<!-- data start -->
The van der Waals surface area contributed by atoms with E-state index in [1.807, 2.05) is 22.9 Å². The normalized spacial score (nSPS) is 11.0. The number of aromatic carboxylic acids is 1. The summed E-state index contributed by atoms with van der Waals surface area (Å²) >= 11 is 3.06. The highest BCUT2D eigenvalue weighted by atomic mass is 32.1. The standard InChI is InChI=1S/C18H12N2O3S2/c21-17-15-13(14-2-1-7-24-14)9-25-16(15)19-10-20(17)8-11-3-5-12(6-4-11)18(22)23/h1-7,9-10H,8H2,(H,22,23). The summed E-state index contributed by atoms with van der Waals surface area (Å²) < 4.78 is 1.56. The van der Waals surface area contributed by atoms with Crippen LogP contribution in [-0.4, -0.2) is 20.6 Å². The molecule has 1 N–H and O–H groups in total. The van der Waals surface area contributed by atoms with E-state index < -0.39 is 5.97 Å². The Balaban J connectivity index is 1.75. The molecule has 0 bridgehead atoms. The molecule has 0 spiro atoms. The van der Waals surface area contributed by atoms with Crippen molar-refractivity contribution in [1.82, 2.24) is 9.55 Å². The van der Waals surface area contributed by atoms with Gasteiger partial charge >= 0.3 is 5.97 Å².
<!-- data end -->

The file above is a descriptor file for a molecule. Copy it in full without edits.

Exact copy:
The van der Waals surface area contributed by atoms with E-state index in [1.807, 2.05) is 22.9 Å². The normalized spacial score (nSPS) is 11.0. The number of aromatic carboxylic acids is 1. The summed E-state index contributed by atoms with van der Waals surface area (Å²) >= 11 is 3.06. The highest BCUT2D eigenvalue weighted by atomic mass is 32.1. The standard InChI is InChI=1S/C18H12N2O3S2/c21-17-15-13(14-2-1-7-24-14)9-25-16(15)19-10-20(17)8-11-3-5-12(6-4-11)18(22)23/h1-7,9-10H,8H2,(H,22,23). The summed E-state index contributed by atoms with van der Waals surface area (Å²) < 4.78 is 1.56. The van der Waals surface area contributed by atoms with Crippen LogP contribution in [-0.4, -0.2) is 20.6 Å². The molecule has 1 N–H and O–H groups in total. The van der Waals surface area contributed by atoms with E-state index < -0.39 is 5.97 Å². The Balaban J connectivity index is 1.75. The molecule has 0 bridgehead atoms. The molecule has 0 spiro atoms. The van der Waals surface area contributed by atoms with Crippen molar-refractivity contribution in [1.82, 2.24) is 9.55 Å². The van der Waals surface area contributed by atoms with Gasteiger partial charge >= 0.3 is 5.97 Å².